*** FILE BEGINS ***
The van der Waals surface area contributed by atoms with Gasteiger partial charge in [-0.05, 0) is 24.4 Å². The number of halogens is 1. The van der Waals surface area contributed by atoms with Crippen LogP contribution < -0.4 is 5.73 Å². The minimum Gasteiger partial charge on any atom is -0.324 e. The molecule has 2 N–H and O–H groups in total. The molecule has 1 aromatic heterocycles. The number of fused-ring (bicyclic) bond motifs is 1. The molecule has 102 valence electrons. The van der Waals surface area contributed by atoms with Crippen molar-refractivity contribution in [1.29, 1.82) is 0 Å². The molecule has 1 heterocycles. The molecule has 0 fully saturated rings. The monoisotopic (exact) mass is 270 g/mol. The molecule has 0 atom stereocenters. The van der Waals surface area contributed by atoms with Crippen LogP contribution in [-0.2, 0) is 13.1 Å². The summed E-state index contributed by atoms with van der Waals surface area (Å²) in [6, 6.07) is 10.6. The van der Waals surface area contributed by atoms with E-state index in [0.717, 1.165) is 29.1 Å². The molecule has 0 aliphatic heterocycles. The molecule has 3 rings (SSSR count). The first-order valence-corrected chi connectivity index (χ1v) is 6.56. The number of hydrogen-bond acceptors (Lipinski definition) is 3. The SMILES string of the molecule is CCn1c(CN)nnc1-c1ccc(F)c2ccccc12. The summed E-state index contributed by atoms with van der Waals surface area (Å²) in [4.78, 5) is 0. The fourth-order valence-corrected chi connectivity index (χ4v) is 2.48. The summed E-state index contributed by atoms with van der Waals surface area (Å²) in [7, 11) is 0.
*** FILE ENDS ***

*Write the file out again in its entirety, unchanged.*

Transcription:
The van der Waals surface area contributed by atoms with Gasteiger partial charge in [-0.05, 0) is 24.4 Å². The number of halogens is 1. The van der Waals surface area contributed by atoms with Crippen LogP contribution < -0.4 is 5.73 Å². The minimum Gasteiger partial charge on any atom is -0.324 e. The molecule has 2 N–H and O–H groups in total. The molecule has 1 aromatic heterocycles. The number of fused-ring (bicyclic) bond motifs is 1. The molecule has 102 valence electrons. The van der Waals surface area contributed by atoms with Crippen molar-refractivity contribution in [1.29, 1.82) is 0 Å². The molecule has 1 heterocycles. The molecule has 0 fully saturated rings. The monoisotopic (exact) mass is 270 g/mol. The molecule has 0 atom stereocenters. The van der Waals surface area contributed by atoms with Crippen LogP contribution in [-0.2, 0) is 13.1 Å². The summed E-state index contributed by atoms with van der Waals surface area (Å²) in [6, 6.07) is 10.6. The van der Waals surface area contributed by atoms with E-state index in [0.717, 1.165) is 29.1 Å². The molecule has 0 aliphatic heterocycles. The molecule has 3 rings (SSSR count). The first-order valence-corrected chi connectivity index (χ1v) is 6.56. The number of hydrogen-bond acceptors (Lipinski definition) is 3. The SMILES string of the molecule is CCn1c(CN)nnc1-c1ccc(F)c2ccccc12. The summed E-state index contributed by atoms with van der Waals surface area (Å²) in [4.78, 5) is 0. The fourth-order valence-corrected chi connectivity index (χ4v) is 2.48. The summed E-state index contributed by atoms with van der Waals surface area (Å²) in [7, 11) is 0.